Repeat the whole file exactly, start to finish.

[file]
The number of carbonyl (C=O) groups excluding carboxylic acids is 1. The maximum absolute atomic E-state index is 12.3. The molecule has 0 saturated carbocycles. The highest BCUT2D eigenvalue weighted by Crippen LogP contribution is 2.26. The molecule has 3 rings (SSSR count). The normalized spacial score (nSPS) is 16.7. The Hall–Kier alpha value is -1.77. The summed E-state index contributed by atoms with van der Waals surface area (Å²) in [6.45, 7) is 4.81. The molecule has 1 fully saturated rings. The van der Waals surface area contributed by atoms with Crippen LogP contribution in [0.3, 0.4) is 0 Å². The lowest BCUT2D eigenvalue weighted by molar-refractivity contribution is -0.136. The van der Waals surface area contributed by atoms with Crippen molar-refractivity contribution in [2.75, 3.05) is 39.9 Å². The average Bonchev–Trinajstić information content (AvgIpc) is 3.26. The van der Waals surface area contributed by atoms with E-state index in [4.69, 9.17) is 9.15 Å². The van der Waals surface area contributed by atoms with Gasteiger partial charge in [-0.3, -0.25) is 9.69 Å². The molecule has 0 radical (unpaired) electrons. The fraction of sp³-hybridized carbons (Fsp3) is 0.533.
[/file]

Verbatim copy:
The number of carbonyl (C=O) groups excluding carboxylic acids is 1. The maximum absolute atomic E-state index is 12.3. The molecule has 0 saturated carbocycles. The highest BCUT2D eigenvalue weighted by Crippen LogP contribution is 2.26. The molecule has 3 rings (SSSR count). The normalized spacial score (nSPS) is 16.7. The Hall–Kier alpha value is -1.77. The summed E-state index contributed by atoms with van der Waals surface area (Å²) in [6.45, 7) is 4.81. The molecule has 1 fully saturated rings. The van der Waals surface area contributed by atoms with Crippen LogP contribution in [0.3, 0.4) is 0 Å². The lowest BCUT2D eigenvalue weighted by molar-refractivity contribution is -0.136. The van der Waals surface area contributed by atoms with Crippen molar-refractivity contribution in [2.75, 3.05) is 39.9 Å². The average Bonchev–Trinajstić information content (AvgIpc) is 3.26. The van der Waals surface area contributed by atoms with E-state index in [4.69, 9.17) is 9.15 Å². The van der Waals surface area contributed by atoms with Gasteiger partial charge in [-0.3, -0.25) is 9.69 Å². The molecule has 0 radical (unpaired) electrons. The fraction of sp³-hybridized carbons (Fsp3) is 0.533.